through it all, gardening.




This is the garden that almost wasn’t. By my count, this garden has survived six or seven adverse weather events in Oklahoma. First, it was the frost that lasted until the second week of May. That’s almost unheard of in my state. Second, it was the tornadoes. (By the way, I consider myself very fortunate that my only great concern was my vegetable garden. It would be a small price to pay compared to the devastation most people experienced. My thoughts are still very much with the victims of these violent storms.). The wind, rain, and hail completely thrashed this little plot of land. The picture above shows the revised garden. We originally had two kinds of radish, and sorrel starts. Those were pounded into the ground. So we replaced them with bell pepper, jalapeno pepper, and arugula. It’s definitely not the end of the world. But nevertheless, frustrating when you work to grow things…..from seed.

Now we’re having these violent thunderstorms that almost look like rain bands in a hurricane. The other night, the wind was blowing so hard, the rain was coming in sideways. I woke up (which is a very rare occurrence during a storm) at 4am, thinking “there goes the garden”. Once your plants are large enough, they are in danger of sustaining mass amounts of damage. We had thinned our tomato plants out by at least twenty five percent due to broken stalks as a result of the last tornado. They couldn’t take another hit.

Today, I finally made it out there to assess any damage. Amazingly, everything is in tact. The only exception was a tomato limb on one plant. I couldn’t bring myself to cut it off, so I tied it up to the cage. Sometimes, plants survive anyway. We’re finally at the point where the plants can continue to grow, and produce fruit (weather permitting).

After all the hard work and stress, I still wouldn’t trade it for anything. I think everyone should at least try growing their own herbs. You do build up a lot of sweat equity. But, you waste less, eat cheap, and produce a better quality of fruit. Our bed is a monster, twelve feet by twelve feet. Most beds don’t need to be that large. You can start with a four by six, or even large pots. Right now, we’re also growing watermelon and basil in large aluminum pots. As long as you have some sort of rubber barrier around the edge, vining plants like cucumber, pumpkin, squash, and watermelon will grow over and fruit.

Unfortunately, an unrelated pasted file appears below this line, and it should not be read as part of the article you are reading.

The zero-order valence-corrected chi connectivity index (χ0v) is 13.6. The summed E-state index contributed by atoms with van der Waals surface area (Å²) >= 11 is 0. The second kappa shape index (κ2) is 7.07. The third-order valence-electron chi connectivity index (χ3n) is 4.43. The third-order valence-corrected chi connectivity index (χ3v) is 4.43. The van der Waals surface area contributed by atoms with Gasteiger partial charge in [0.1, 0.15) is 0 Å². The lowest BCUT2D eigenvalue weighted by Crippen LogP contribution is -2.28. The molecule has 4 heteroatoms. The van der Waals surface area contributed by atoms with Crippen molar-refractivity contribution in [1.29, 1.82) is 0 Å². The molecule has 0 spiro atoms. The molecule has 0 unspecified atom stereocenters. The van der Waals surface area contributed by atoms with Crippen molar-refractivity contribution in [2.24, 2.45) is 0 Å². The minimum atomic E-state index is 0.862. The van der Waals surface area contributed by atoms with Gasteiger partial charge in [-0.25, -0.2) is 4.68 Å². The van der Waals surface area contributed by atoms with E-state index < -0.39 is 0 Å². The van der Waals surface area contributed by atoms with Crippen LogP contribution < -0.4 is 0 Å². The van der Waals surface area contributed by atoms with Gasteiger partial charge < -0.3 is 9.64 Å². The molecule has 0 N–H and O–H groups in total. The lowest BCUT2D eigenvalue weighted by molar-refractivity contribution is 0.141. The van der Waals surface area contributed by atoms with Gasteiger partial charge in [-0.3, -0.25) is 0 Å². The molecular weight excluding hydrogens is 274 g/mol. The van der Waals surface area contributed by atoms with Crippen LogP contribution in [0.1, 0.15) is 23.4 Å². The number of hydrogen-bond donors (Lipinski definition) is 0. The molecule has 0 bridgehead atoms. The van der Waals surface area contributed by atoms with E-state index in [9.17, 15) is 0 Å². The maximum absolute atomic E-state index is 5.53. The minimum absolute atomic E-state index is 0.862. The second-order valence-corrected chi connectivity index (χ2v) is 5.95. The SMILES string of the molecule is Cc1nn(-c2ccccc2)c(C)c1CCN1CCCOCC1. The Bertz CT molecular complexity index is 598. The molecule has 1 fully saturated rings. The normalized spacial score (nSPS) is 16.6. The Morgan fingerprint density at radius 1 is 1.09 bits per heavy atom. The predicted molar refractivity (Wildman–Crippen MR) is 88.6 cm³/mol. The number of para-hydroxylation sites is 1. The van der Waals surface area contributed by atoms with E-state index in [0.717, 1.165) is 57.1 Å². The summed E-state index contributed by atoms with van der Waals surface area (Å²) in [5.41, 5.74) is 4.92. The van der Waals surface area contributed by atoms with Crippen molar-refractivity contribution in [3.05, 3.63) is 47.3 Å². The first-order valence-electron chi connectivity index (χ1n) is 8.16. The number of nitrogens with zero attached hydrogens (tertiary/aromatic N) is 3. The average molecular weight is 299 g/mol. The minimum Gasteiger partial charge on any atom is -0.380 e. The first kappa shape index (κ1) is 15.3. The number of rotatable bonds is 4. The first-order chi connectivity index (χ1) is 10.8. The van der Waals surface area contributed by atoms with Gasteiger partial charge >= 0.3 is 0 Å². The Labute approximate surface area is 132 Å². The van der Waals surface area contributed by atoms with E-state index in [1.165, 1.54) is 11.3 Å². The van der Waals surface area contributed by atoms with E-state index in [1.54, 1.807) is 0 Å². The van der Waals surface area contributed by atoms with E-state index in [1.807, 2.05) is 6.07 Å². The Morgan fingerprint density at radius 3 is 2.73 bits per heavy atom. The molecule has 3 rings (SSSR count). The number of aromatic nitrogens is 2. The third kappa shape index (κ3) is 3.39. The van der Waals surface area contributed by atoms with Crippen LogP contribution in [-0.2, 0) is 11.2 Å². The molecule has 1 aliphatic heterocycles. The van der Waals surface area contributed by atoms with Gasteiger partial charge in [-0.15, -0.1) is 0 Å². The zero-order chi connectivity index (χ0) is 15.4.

I will continue to post on the progress of the garden. I’m very passionate about plants. I love to grow them, and am happy to share my success with other people. If you’re a gardening novice, start with your USDA Hardiness Zone. Once you know that, you can research veggies and fruit that will grow in your area. If you’re local, the zones for Oklahoma are 7a and 7b. Things like lettuce, radish, kohrabi, corn, spinach, kale (Dwarf Siberian is the only one that will really grow here), beans, etc. are typically planted in the fall. Tomatoes, cucumber, squash, melon, asparagus, peppers, herbs, etc. are typically planted in the spring.

I hope this inspires you to try it out. The work you put in is very much worth the product you receive in return.

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